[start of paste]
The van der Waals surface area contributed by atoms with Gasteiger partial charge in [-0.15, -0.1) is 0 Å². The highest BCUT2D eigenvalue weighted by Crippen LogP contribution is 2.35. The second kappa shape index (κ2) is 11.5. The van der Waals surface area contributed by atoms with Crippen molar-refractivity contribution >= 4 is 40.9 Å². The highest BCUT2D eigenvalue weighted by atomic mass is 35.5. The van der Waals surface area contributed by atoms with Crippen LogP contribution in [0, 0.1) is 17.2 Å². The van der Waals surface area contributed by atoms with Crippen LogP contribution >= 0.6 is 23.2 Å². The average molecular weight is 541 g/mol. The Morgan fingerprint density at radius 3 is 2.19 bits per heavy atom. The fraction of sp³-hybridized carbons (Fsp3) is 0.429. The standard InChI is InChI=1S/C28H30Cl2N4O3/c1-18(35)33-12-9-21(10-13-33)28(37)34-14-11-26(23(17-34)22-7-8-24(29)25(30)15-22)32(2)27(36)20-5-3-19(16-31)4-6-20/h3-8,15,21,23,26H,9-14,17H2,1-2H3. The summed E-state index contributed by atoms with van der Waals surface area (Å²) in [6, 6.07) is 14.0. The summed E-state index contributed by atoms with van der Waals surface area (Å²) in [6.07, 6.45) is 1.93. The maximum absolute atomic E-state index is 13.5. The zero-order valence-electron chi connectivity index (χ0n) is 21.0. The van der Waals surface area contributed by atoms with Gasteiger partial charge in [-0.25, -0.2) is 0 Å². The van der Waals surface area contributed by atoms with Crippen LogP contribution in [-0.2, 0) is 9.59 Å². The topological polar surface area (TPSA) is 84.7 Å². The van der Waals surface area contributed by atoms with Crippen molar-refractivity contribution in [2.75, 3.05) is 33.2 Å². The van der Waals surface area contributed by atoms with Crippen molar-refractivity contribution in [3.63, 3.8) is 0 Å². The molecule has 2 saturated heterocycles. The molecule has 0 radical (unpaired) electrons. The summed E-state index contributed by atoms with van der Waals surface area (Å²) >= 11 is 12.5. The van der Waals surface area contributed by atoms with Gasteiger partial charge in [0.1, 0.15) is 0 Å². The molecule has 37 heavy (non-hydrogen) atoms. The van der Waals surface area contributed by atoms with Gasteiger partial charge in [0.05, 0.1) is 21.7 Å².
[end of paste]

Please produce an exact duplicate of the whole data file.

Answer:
The van der Waals surface area contributed by atoms with Gasteiger partial charge in [-0.15, -0.1) is 0 Å². The highest BCUT2D eigenvalue weighted by Crippen LogP contribution is 2.35. The second kappa shape index (κ2) is 11.5. The van der Waals surface area contributed by atoms with Crippen molar-refractivity contribution >= 4 is 40.9 Å². The highest BCUT2D eigenvalue weighted by atomic mass is 35.5. The van der Waals surface area contributed by atoms with Crippen LogP contribution in [0, 0.1) is 17.2 Å². The van der Waals surface area contributed by atoms with Crippen LogP contribution >= 0.6 is 23.2 Å². The average molecular weight is 541 g/mol. The Morgan fingerprint density at radius 3 is 2.19 bits per heavy atom. The fraction of sp³-hybridized carbons (Fsp3) is 0.429. The standard InChI is InChI=1S/C28H30Cl2N4O3/c1-18(35)33-12-9-21(10-13-33)28(37)34-14-11-26(23(17-34)22-7-8-24(29)25(30)15-22)32(2)27(36)20-5-3-19(16-31)4-6-20/h3-8,15,21,23,26H,9-14,17H2,1-2H3. The summed E-state index contributed by atoms with van der Waals surface area (Å²) in [6, 6.07) is 14.0. The summed E-state index contributed by atoms with van der Waals surface area (Å²) in [6.07, 6.45) is 1.93. The maximum absolute atomic E-state index is 13.5. The zero-order valence-electron chi connectivity index (χ0n) is 21.0. The van der Waals surface area contributed by atoms with Gasteiger partial charge in [-0.25, -0.2) is 0 Å². The van der Waals surface area contributed by atoms with Crippen LogP contribution in [-0.2, 0) is 9.59 Å². The topological polar surface area (TPSA) is 84.7 Å². The van der Waals surface area contributed by atoms with Crippen molar-refractivity contribution in [2.75, 3.05) is 33.2 Å². The van der Waals surface area contributed by atoms with Crippen molar-refractivity contribution in [3.63, 3.8) is 0 Å². The molecule has 2 saturated heterocycles. The molecule has 0 radical (unpaired) electrons. The summed E-state index contributed by atoms with van der Waals surface area (Å²) >= 11 is 12.5. The van der Waals surface area contributed by atoms with Gasteiger partial charge in [0.1, 0.15) is 0 Å². The molecule has 37 heavy (non-hydrogen) atoms. The van der Waals surface area contributed by atoms with Gasteiger partial charge in [0.05, 0.1) is 21.7 Å².